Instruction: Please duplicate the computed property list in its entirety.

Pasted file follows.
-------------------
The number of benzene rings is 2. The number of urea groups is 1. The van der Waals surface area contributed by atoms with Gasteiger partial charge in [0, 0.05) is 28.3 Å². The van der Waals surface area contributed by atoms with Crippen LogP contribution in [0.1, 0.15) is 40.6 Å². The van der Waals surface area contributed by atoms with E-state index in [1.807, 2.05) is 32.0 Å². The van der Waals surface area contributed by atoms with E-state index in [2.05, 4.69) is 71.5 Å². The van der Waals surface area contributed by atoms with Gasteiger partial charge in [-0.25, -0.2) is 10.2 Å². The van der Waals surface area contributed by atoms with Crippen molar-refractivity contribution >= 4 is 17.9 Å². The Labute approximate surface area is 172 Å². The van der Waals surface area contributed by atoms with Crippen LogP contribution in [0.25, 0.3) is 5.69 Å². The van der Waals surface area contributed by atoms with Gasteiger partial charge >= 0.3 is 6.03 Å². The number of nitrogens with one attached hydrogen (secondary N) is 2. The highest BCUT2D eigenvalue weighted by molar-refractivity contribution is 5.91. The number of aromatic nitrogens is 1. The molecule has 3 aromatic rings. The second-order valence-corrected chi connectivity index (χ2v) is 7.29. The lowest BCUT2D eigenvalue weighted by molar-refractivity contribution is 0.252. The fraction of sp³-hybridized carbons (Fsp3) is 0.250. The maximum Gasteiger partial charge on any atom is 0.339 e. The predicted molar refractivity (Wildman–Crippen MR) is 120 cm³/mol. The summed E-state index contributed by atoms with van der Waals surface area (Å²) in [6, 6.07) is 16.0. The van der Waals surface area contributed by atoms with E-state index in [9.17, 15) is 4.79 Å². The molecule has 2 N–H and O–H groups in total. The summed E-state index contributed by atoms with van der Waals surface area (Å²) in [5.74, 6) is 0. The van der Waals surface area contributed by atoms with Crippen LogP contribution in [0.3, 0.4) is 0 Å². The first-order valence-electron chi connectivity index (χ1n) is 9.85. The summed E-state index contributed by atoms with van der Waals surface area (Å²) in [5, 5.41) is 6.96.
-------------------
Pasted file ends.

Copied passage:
The number of benzene rings is 2. The number of urea groups is 1. The van der Waals surface area contributed by atoms with Gasteiger partial charge in [0, 0.05) is 28.3 Å². The van der Waals surface area contributed by atoms with Crippen LogP contribution in [0.1, 0.15) is 40.6 Å². The van der Waals surface area contributed by atoms with E-state index in [1.807, 2.05) is 32.0 Å². The van der Waals surface area contributed by atoms with E-state index in [2.05, 4.69) is 71.5 Å². The van der Waals surface area contributed by atoms with Gasteiger partial charge in [-0.25, -0.2) is 10.2 Å². The van der Waals surface area contributed by atoms with Crippen molar-refractivity contribution >= 4 is 17.9 Å². The Labute approximate surface area is 172 Å². The van der Waals surface area contributed by atoms with Crippen LogP contribution in [0.25, 0.3) is 5.69 Å². The van der Waals surface area contributed by atoms with Gasteiger partial charge >= 0.3 is 6.03 Å². The number of nitrogens with one attached hydrogen (secondary N) is 2. The highest BCUT2D eigenvalue weighted by molar-refractivity contribution is 5.91. The number of aromatic nitrogens is 1. The molecule has 3 aromatic rings. The second-order valence-corrected chi connectivity index (χ2v) is 7.29. The lowest BCUT2D eigenvalue weighted by molar-refractivity contribution is 0.252. The fraction of sp³-hybridized carbons (Fsp3) is 0.250. The maximum Gasteiger partial charge on any atom is 0.339 e. The predicted molar refractivity (Wildman–Crippen MR) is 120 cm³/mol. The summed E-state index contributed by atoms with van der Waals surface area (Å²) in [6, 6.07) is 16.0. The van der Waals surface area contributed by atoms with E-state index in [9.17, 15) is 4.79 Å². The molecule has 2 N–H and O–H groups in total. The summed E-state index contributed by atoms with van der Waals surface area (Å²) in [5.74, 6) is 0. The van der Waals surface area contributed by atoms with Crippen LogP contribution in [0.3, 0.4) is 0 Å². The first-order valence-electron chi connectivity index (χ1n) is 9.85. The summed E-state index contributed by atoms with van der Waals surface area (Å²) in [5, 5.41) is 6.96.